Thursday, July 21, 2011


Giants still walk the earth, and I'm not talking about a sports team.  Last night, U2's concert at the New Meadowlands Stadium was one of the best concerts I've ever seen. I've seen lots of U2 shows: I've seen every tour since 1985.  This may well have been the best one.

For the past twenty years, I've felt that the band have had a hard time aligning their two sides: the rootsy, earnest Joshua Tree guys and the edgier, darker guys who chopped that tree down with Achtung Baby. Put another way: their '80s material didn't always fit into their shows in the '90s, and then in the '00s, post-All That You Can't Leave Behind, it sometimes felt like the '90s material didn't totally make sense in their sets.  On the 360 Tour, everything seems to work. Their gigantic stage is a visual assault with both heart and mind. I saw the earlier part of the tour, and this time the show was even better.

Clearly, Achtung Baby was on the band's collective mind: they are about to release a 20th anniversary edition of that album, and they opened up with four songs in a row from the LP: "Even Better Than The Real Thing," "The Fly," "Mysterious Ways" and "Until The End Of The World." The songs sounded better live than they ever have: they've lost some of their techno sheen, replaced by a roaring garage rock sound. When those songs first came out, they sounded like a real departure from "rock" music, but last night they all sounded like stadium anthems.

Speaking of anthems: from there they went into "I Will Follow," which still sounds so fresh. I've never gotten tired of this song. It struck me that this must be so much fun on "Rock Band," especially on drums. Listen to this song, you'll understand why U2 should have been called The Larry Mullen Band. His playing is so cool, but he doesn't try and call attention to himself.  You notice it if you're paying attention.  Larry and Adam Clayton really held it down last night: Adam sounded more funky and aggressive than ever.  He's probably getting more girls than ever (Bono remarked that he still thinks that being in the band is a "great way to meet girls"). You can hear it in his playing.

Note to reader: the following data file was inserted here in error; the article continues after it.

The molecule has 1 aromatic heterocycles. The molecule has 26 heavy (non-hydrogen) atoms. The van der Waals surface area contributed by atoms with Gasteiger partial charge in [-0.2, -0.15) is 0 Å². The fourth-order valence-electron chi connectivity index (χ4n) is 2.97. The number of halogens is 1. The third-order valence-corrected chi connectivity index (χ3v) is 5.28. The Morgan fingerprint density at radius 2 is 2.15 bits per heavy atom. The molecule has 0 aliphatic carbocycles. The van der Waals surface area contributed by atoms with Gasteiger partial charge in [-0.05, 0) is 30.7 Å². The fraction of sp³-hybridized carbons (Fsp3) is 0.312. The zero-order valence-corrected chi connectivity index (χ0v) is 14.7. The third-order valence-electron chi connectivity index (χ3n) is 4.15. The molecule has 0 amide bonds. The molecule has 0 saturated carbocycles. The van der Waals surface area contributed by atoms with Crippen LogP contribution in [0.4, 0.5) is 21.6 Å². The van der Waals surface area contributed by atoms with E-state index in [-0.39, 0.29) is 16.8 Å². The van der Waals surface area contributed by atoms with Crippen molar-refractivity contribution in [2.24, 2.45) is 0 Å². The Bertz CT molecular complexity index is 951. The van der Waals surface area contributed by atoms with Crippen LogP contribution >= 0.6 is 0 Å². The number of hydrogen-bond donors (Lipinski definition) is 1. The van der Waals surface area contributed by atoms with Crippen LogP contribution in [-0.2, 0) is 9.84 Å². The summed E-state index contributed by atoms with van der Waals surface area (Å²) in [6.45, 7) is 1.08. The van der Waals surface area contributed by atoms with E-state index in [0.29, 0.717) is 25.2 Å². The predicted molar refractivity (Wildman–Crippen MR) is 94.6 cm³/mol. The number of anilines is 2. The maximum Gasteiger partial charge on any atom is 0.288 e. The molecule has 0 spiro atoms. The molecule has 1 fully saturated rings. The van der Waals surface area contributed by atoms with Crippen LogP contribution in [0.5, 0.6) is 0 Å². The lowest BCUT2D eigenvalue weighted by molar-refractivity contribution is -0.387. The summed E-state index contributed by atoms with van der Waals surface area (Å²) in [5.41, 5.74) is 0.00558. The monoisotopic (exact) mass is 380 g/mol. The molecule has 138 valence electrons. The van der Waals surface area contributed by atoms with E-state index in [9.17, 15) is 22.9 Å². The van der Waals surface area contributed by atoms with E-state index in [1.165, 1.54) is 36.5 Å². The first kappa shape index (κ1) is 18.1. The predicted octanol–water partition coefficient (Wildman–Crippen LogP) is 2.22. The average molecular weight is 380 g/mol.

It's the end of the tour, and they've dropped a few songs from No Line On The Horizon. But they did play "Get On Your Boots" (which doesn't really work for me, it always struck me as an attempt to repeat the similar but cooler "Vertigo," which they also played), the remix of "I'll Go Crazy If I Don't Go Crazy Tonight" (also didn't really work, but they segued into "Discotheque," which is a much better dance jam), and "Magnificent," which is a classic.

There were some of the colossal hits: "Pride (In The Name Of Love)," "I Still Haven't Found What I'm Looking For," "One," "With Or Without You" and "Where The Streets Have No Name." All were incredible as always.

On this tour, they've brought back "Walk On," one of my favorites.  They have Amnesty International volunteers on stage with candles in honor of recently freed Burmese leader Aung San Suu Kyi, (read more about her here). Aung San Suu Kyi addressed the audience via video after the song.  It's one of those powerful moments that U2 pull off so well.  Another moment was astronaut Mark Kelly's video intro to "Beautiful Day," where he floated flash cards with the lyrics before the song, and then quoted Bowie: "Tell my wife I love her very much: she knows." How could you not get a lump in your throat! Kelly read some of the lyrics during the song also. He is already home from his space mission, but still, wow. That moment could have overwhelmed the song, but it didn't.  "Beautiful Day" is that rare rock song about, well, beauty... but played with Zeppelin-esque power.  And last night's performance was righteous, as was the performance of its album-mate, "Elevation," which followed.  I know The Edge isn't a typical "guitar hero," his playing is so rocking while also being zen. Like Larry's drumming, you never feel like The Edge is trying to call all the attention to himself.

Some surprising '90s moments: "Miss Sarajevo" and "Zooropa," both of which were excellent. Bono even sang Pavarotti's part of "Sarajevo," and pretty much pulled it off.  He was in amazing vocal form, and of course, was incredible as a frontman (a great moment came when he read a setlist from a U2 show from The Fastlane, 30 years earlier).  Also, "Hold Me, Thrill Me, Kiss Me, Kill Me" from the Batman soundtrack was great, proving that not all of U2's superhero collaborations aren't disasters.  Although the folks at Marvel Comics probably weren't psyched that "Hold Me" made the playlist ("How about 'Rise Above 1?').

The show ended with No Line On The Horizon's "Moment Of Surrender." My opinion: it holds up with the band's best songs.  Check it out if you haven't.  It's a soul music classic.

And that's the way the show was supposed to end. But Bono says "One more!" And so it was that they launched into "Out Of Control." A song I've always loved and have never seen them perform in the 26 years I've been attending U2 concerts. It's amazing that they are still surprising me after all that time, both with old classics and with their ability to continuously add to their catalog, already bursting at the seam with an embarrassment of riches.

(a few other notes: the show was opened by Interpol, a very Joy Division sounding band, who are no match for Muse, who opened last time. The top photo here was taken by my lovely wife, and the second photo is by my dear friend Ashmi, follow her on Twitter.)

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